My take on single handingÖdo it, but start in mild conditions, experiment, and work up to more difficult situations. Plan ahead and preposition lines. If you donít have a midship cleat, get one that mounts on the genoa trackÖ.they are expensive but well worth the expense. Use temporary dock assist lines that you tailor to your particular boat and slip. The spring line concept really does work in many situations, but not always. Have a plan for each situation. If it looks confusing, do a drive by or just lay off the dock area while you sort things out and preposition the lines. Almost every time Iíve gotten into trouble, I either didnít place the assist lines correctly, or in a hurry, decided to skip them this time, only to find out I really did need them. If things begin to go wrong, if you can, abort the landing, go out and start again from the beginning. Always have boat hooks (I use two, one at helm station and one on cabin top) ready. Occasionally, things go really wrong and you find yourself docking in the wrong place, so have at least two unattached lines on deck ready for these situations. If you are going to need fenders have them on deck, sometimes pre deployed, sometimes not, depending on whether they might get hung on something in the docking process (then things do begin to go bad). If you contact something hard (piling, dock, other boat), stop the forward motion immediately and secure the situation with those extra lines/fenders mentioned above and then calmly study the situation to see how best to get out of it. Read/study other peopleís ideas/techniques, including Capt. Klangsí.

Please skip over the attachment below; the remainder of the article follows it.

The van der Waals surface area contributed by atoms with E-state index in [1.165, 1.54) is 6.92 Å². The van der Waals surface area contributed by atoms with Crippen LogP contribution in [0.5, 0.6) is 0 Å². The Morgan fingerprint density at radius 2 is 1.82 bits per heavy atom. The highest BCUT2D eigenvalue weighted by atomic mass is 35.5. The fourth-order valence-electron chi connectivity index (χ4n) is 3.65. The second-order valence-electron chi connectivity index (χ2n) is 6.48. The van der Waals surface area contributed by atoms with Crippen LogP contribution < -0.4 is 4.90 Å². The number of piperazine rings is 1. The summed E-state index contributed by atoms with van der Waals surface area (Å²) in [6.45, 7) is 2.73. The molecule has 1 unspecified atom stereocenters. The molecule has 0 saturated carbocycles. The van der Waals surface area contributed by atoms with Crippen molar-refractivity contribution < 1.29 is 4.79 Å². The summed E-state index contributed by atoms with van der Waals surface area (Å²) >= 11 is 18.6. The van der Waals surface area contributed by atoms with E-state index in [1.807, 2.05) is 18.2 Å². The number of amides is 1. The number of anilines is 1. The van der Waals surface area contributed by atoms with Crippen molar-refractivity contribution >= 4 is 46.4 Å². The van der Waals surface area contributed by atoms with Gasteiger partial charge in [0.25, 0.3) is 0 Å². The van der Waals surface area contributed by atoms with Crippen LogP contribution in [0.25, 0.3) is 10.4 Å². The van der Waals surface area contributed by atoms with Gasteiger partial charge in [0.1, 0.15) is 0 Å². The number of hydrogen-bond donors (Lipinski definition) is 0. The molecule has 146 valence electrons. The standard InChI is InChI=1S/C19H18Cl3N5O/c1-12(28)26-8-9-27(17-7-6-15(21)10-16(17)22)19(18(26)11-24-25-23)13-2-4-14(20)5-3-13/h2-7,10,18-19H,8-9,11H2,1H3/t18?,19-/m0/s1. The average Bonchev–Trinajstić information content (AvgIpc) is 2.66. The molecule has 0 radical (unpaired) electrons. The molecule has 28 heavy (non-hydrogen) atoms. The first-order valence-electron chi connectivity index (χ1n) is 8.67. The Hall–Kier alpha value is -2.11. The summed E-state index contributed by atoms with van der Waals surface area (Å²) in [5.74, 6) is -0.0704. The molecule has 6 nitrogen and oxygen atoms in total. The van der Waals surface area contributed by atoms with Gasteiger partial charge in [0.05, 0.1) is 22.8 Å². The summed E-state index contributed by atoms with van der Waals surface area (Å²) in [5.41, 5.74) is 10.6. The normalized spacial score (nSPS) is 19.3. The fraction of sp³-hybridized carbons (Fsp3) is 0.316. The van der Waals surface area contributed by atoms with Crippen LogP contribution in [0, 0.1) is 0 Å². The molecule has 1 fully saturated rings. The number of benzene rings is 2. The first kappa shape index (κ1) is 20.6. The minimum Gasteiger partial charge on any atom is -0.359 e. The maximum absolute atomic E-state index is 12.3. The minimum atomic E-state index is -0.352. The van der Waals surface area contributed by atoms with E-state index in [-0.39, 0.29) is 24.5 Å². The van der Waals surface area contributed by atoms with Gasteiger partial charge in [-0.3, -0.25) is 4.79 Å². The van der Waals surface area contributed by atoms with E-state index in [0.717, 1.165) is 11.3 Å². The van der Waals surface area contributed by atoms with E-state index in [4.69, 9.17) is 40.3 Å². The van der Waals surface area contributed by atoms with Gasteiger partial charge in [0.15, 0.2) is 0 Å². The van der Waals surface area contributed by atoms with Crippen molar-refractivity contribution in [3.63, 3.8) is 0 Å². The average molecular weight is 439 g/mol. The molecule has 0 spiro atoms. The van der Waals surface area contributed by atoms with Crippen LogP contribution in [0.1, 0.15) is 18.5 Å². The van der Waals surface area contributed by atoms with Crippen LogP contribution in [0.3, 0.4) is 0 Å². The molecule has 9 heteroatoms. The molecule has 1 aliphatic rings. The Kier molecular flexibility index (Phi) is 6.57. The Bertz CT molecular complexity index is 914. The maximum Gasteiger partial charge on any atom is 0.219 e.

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  #23  
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Tomandchris,

Thanks for your docking description. We have similar boats and similar docking situations...one says he can/does use the spring line, one says there is not time enough to use it. A couple of comments: